The tips, tricks and techniques we’re going to give you work great for many users, but they may break your Chrome browser. If this happens, don’t blame us! Use at your own discretion.
The first thing we need to do is streamline the browser as much as possible. The more extensions (plugins) you have enabled, the slower your browsing experience will be. So, let’s disable any extensions you don’t need or don’t use.
Click Chrome’s ‘new tab’ button and type chrome:extensions in the address bar/search box.
If you’re anything like me, you’ll have a great long list of extensions that you either don’t know about or don’t use. For anything that you do not recognise or do not use, either uncheck the Enabled box, or hit the trash can to rid of it altogether.
We find the extensions that slow you down the most are those from Anti-Virus companies, so you might want to disable those or at least only have one security-oriented plugin enabled.
Next, Google Chrome has another nifty hidden page called ‘Flags’. This is where you need to be very careful, because setting one of these flags incorrectly can – in our experience – break Chrome. That said, let’s take a look.
Hit the ‘new tab’ button and type chrome:flags in the address bar/search box. You’ll see a lot of flag options in front of you, but to make things simple we’ll list the flags we find improve performance the most.
Override software rendering list
We recommend you Enable this. This allows all web components to benefit from ‘hardware acceleration’ of your graphics card, rather than relying solely on the CPU.
GPU compositing on all pages
Setting this option to Enabled will give you a huge performance boost if your computer has a dedicated graphics card. It works well on modern Intel Core i3, Core i5 and Core i7 CPU’s (2nd or 3rd gen) with faster graphics too. If you’re running a BETA of Chrome, we recommend you NOT enable this setting as in our experience it breaks the browser. If you didn’t explicitly search for and download the BETA of Chrome, ignore this comment.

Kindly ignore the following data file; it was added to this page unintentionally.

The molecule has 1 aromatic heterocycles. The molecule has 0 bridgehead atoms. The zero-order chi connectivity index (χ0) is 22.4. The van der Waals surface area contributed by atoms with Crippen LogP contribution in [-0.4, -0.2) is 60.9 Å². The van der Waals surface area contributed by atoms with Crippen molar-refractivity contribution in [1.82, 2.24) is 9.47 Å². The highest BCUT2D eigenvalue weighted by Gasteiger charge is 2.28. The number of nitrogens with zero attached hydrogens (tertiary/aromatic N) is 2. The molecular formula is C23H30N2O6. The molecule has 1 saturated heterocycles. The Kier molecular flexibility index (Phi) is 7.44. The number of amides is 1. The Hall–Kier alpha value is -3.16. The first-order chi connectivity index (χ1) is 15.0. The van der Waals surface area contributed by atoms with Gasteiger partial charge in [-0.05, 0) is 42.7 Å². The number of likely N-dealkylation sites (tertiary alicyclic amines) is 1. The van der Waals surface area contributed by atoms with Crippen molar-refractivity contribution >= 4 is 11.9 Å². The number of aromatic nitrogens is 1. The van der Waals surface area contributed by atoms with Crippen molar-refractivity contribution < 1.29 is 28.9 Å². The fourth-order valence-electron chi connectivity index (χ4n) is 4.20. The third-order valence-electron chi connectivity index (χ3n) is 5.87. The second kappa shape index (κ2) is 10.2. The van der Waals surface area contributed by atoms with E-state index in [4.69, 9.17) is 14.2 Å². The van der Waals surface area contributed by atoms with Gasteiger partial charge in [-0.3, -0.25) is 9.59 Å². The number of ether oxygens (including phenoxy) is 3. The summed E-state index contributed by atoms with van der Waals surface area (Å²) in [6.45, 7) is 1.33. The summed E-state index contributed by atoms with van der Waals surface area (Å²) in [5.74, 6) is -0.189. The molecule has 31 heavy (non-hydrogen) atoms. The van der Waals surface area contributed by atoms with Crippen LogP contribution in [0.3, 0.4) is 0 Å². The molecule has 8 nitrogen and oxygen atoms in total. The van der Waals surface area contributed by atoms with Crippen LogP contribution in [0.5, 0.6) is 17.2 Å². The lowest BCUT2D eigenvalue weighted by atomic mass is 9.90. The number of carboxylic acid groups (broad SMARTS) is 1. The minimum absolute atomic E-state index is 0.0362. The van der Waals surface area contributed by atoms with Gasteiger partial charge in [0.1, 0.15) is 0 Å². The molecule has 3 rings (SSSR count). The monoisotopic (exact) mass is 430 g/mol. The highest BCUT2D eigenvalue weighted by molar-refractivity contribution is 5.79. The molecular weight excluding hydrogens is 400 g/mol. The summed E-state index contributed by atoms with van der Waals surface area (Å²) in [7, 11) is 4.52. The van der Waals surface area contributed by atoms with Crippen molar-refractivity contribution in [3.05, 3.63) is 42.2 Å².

If you have a dual or quad core CPU, we find Enabling this option gives a speed boost.
GPU Accelerated SVG Filters
This is another setting that will improve performance if you have a powerful, or dedicated graphics card. Even if you don’t, you may see a speed boost by Enabling.
Disable GPU VSync
Disabling this flag on any system should give you a slight speed boost, as graphical items will be displayed as fast as possible rather than waiting for your graphics card and screen’s refresh peroid.
Enabling HTTP Pipelining allows lots of files (like CSS files, JS files and images) to be loaded much faster. How? Instead of loading each file one by one, Chrome requests 2 or 3 (sometimes more) files at the same time, so for sites with lots of small files the load time is DRAMATICALLY reduced.
For us, Enabling this option seems to speed up access to Google services. Since Google and Twitter use the SPDY protocol, you should expect enabling this in Chrome will speed up your access to those sites.
Enable hardware-accelerated video decode
And finally! If you have a ‘modern’ computer, say less than 5 years old, enabling this option should allow for less power consumption/heat output when playing videos. Instead of using your computer’s CPU to process video, this option will allow your graphics card to do the hard work. That is, after all, what a graphics card is for!
…Don’t forget to hit the ‘Relaunch Now’ button at the bottom of the flags tab, otherwise all your hard configuration work was pointless!
A lot of Google Chrome and Chromium users have lately been complaining of seeing red and green gradients randomly during web browsing. See: this article
If you’ve been affected by this problem, we have the solution! Open up the flags page as described above, find the GPU compositing on all pages option and make sure this DISABLED. Then simply hit the Relaunch Now button at the bottom of the flags tab. Et voilà!
Did the above tips and tricks help speed up your Chrome? Or do you feel it’s slower now? Tell us your thoughts via our Twitter or Facebook page, and make sure you share these tips and tricks with your friends!This entry was posted in Blogs. Bookmark the permalink. ← Windows RDP exploit and patch